Track 5: Minimize decisions - I wrote a blog entry on this a while back, that outlines what to do when you're uncertain what the wind will do next.  This is more of a fleet management strategy, and was definitely appropriate for a lot of races at the Midwinters.

Once you know your track, the next step is to execute, and adapt to situations that arrise around the course using your tactical playbook.

Tactics: Build Your Playbook

There were so many tactical plays that occurred around the race course this weekend, and I don't have time to get into them all, so if you're interested in really drilling into this, please go buy the McBride Racing Tactical Playbook.  A few general observations to help guide your decision making in the future:

1. Use the top middle of the course to survive when your lanes aren't great.

 
 

2. Stay on the outside of the diamond at the beginning of the downwind, and the inside in the second half.

 
 

3. Center up in the commitment zone, then own your side coming into the leeward mark.

 
 

3 Elements Of A Successful Training Program

3 Elements Of A Successful Training Program

In the past we've written a few articles highlighting the importance of logging hours on the water, we've talked about the importance of getting out on the water without a coach, and we've given some tips on how to get the most benefit from a coach, but today we're going to back up one step...

The Skiff Squad Track

The Skiff Squad Track

Over the last several years, the Skiff Squad has helped to develop some of the top sailors in the country including College National Champions, ISAF Youth World and 29er Open World medalists, and Olympians.  From a coaching perspective, the path from getting into the boat to the top of the fleet is somewhat straightforward, and for sailors who are able to dedicate the time, the process is fairly methodical, so we're going to break it down for you below.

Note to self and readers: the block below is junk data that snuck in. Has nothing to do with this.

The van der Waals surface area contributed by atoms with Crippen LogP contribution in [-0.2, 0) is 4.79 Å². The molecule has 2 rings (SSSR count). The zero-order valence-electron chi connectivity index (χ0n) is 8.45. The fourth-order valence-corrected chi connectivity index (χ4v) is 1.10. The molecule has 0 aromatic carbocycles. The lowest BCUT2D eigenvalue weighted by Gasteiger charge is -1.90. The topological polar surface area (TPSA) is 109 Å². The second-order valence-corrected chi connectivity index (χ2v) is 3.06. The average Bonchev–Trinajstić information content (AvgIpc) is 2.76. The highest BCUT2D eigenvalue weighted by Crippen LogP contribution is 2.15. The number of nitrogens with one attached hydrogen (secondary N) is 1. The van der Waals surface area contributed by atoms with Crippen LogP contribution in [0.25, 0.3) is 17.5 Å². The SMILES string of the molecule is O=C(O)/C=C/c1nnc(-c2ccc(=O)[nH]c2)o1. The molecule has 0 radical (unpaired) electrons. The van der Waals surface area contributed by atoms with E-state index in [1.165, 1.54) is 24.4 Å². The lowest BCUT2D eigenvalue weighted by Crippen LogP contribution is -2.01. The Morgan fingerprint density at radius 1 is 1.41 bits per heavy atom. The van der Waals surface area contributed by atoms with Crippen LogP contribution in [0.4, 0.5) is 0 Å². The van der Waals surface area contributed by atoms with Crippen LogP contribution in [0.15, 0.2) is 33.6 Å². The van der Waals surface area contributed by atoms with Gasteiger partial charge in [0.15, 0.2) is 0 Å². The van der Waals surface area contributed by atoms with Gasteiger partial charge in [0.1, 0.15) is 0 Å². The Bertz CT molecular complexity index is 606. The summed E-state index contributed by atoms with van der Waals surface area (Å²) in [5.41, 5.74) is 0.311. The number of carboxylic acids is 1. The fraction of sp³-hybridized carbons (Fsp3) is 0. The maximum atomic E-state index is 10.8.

October SoCal Debrief

October SoCal Debrief

In particular, the veterans in the fleet need to work on developing feel through intentional focus on feeling various aspects of the boat, while our younger teams will make the biggest strides right now by carefully comparing their techniques with those of the top teams, and working towards imitating those techniques...

2017 Calendaring

2017 Calendaring

One of the biggest developments in 2017 compared to years past is that we are working hard to lock in a schedule for the full year, so that we can be in sync with the US Sailing ODP program, as well as other events throughout the year....

Passing On The Legacy

Passing On The Legacy

In 2011, Tyler MacDonald asked me to sail the 29er Europeans with him in Switzerland, and I told him that I would be remiss to commit to a summer of sailing in Europe without putting in a full effort to prepare before hand.

September SoCal Debrief

September SoCal Debrief

This weekend’s range of wind speed in the ocean provided an awesome opportunity to focus on the finer point of sailing in lumpy conditions.